Throughout the run of RED, audiences will be treated to a post-performance discussion after each Sunday matinee. For more information visit Arena Stage website: RED AT ARENA

Rothkoesque Mural painting at top of show

Seagram Mural at National Gallery

Karl Kochvar, Goodman scenic artist, did an amazing job at capturing the feel and color for Rothko’s work, no?

There will be a very short week before rehearsals being on the 14th of January. I am so looking forward to being with Patrick and being back in the skin of Rothko and Bob Falls’ exciting production of John Logan’s play.  Rothko Madness comes to DC!

Next: Rehearsals at Arena

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RED: The Run at The Goodman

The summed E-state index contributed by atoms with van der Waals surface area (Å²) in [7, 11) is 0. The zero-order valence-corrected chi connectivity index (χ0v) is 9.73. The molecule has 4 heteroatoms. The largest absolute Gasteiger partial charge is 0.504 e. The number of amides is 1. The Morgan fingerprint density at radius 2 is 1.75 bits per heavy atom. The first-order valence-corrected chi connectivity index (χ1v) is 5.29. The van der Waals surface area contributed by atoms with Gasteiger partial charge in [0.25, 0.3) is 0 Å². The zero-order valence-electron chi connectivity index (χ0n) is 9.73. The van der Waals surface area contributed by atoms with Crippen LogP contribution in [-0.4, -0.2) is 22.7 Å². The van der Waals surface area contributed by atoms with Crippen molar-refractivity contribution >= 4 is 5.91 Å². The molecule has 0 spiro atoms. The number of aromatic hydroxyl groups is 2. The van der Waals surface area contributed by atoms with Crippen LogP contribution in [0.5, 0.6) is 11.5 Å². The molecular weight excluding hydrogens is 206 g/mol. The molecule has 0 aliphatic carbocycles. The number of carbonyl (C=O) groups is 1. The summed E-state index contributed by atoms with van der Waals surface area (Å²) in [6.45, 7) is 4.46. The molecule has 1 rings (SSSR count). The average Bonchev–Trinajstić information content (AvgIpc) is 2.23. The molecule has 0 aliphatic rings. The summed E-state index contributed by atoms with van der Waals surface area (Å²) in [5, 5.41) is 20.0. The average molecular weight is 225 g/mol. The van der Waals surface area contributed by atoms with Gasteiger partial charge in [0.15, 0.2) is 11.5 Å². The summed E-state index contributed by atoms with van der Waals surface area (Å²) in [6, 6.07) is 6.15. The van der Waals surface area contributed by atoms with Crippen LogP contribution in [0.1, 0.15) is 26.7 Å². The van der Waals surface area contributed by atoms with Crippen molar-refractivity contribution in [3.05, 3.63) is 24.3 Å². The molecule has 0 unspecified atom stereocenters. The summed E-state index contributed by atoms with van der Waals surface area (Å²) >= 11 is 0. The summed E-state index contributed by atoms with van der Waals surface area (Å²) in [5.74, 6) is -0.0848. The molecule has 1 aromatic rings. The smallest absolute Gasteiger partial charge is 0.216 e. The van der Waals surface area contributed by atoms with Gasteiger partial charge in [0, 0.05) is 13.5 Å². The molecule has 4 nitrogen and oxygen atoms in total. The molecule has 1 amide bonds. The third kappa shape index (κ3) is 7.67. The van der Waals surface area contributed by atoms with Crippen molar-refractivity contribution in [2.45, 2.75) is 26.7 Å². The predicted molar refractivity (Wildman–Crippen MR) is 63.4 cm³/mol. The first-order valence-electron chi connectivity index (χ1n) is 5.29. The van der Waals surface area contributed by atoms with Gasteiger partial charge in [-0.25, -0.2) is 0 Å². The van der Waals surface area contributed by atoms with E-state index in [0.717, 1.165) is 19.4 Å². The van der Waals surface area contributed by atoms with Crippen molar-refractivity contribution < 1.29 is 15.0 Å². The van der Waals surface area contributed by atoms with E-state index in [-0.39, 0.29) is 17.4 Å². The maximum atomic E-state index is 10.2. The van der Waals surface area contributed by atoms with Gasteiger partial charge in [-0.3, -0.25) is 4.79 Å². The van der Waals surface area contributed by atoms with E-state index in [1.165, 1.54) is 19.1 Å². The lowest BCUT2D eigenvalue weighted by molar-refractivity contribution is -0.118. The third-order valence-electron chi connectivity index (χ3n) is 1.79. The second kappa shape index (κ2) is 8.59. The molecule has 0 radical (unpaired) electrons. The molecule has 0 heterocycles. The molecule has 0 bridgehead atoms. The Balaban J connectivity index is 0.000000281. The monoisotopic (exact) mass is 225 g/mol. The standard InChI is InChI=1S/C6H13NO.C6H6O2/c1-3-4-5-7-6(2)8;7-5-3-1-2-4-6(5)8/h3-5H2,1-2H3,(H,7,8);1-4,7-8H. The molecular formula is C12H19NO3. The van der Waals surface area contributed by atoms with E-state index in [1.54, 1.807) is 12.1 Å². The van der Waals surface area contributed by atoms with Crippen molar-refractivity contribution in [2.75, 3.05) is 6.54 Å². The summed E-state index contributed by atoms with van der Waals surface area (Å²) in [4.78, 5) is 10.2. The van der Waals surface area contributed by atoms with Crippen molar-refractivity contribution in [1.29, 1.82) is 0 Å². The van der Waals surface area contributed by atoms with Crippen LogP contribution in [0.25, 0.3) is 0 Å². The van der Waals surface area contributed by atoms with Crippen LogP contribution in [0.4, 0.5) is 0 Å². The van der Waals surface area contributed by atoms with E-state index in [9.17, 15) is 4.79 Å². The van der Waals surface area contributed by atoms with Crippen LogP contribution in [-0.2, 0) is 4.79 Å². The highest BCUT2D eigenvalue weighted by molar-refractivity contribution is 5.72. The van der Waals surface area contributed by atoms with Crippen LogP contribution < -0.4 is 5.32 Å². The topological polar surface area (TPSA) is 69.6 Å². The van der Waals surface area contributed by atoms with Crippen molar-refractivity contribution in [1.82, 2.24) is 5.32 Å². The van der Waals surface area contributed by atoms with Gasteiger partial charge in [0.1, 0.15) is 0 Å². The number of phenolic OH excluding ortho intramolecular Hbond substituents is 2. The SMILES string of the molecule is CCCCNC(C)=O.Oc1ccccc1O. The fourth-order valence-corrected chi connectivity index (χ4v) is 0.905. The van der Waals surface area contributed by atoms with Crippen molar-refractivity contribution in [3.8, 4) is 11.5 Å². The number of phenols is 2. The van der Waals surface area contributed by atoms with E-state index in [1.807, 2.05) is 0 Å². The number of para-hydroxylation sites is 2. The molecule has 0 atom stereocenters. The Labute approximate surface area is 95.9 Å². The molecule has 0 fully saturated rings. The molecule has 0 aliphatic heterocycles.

It’s odd. I have been delaying writing about the run because I have had an incredible experience doing it, and as the time has flown by, I find myself knowing that this is actually the recap of the Chicago run fast coming to a close.  Ironically, an early major snowstorm in the East heralds the closing weekend here in Chicago. There are four shows left of this extension week and it remains fresh and immediate. A sign of a very rich piece of writing, thank you John Logan.